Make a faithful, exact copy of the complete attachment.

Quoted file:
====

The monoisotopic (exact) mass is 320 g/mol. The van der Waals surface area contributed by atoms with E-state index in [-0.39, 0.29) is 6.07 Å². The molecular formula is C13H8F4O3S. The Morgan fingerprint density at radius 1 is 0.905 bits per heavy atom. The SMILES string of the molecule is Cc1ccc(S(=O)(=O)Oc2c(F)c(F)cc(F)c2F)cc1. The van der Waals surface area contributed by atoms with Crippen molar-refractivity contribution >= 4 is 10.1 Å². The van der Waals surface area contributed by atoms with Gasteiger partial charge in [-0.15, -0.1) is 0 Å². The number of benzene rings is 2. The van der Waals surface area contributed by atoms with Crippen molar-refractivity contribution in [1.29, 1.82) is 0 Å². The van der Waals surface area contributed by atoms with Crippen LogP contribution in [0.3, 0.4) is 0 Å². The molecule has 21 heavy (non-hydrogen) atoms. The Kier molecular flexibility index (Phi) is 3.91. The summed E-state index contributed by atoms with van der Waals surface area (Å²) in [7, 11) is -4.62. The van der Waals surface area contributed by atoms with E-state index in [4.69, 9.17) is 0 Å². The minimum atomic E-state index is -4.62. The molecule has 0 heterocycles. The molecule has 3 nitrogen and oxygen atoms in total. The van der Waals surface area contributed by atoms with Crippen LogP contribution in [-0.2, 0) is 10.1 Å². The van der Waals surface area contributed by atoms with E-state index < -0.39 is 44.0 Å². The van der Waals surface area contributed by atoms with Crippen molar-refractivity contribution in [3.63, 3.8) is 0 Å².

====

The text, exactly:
The monoisotopic (exact) mass is 320 g/mol. The van der Waals surface area contributed by atoms with E-state index in [-0.39, 0.29) is 6.07 Å². The molecular formula is C13H8F4O3S. The Morgan fingerprint density at radius 1 is 0.905 bits per heavy atom. The SMILES string of the molecule is Cc1ccc(S(=O)(=O)Oc2c(F)c(F)cc(F)c2F)cc1. The van der Waals surface area contributed by atoms with Crippen molar-refractivity contribution >= 4 is 10.1 Å². The van der Waals surface area contributed by atoms with Gasteiger partial charge in [-0.15, -0.1) is 0 Å². The number of benzene rings is 2. The van der Waals surface area contributed by atoms with Crippen molar-refractivity contribution in [1.29, 1.82) is 0 Å². The van der Waals surface area contributed by atoms with Crippen LogP contribution in [0.3, 0.4) is 0 Å². The molecule has 21 heavy (non-hydrogen) atoms. The Kier molecular flexibility index (Phi) is 3.91. The summed E-state index contributed by atoms with van der Waals surface area (Å²) in [7, 11) is -4.62. The van der Waals surface area contributed by atoms with E-state index in [4.69, 9.17) is 0 Å². The minimum atomic E-state index is -4.62. The molecule has 0 heterocycles. The molecule has 3 nitrogen and oxygen atoms in total. The van der Waals surface area contributed by atoms with Crippen LogP contribution in [-0.2, 0) is 10.1 Å². The van der Waals surface area contributed by atoms with E-state index < -0.39 is 44.0 Å². The van der Waals surface area contributed by atoms with Crippen molar-refractivity contribution in [3.63, 3.8) is 0 Å².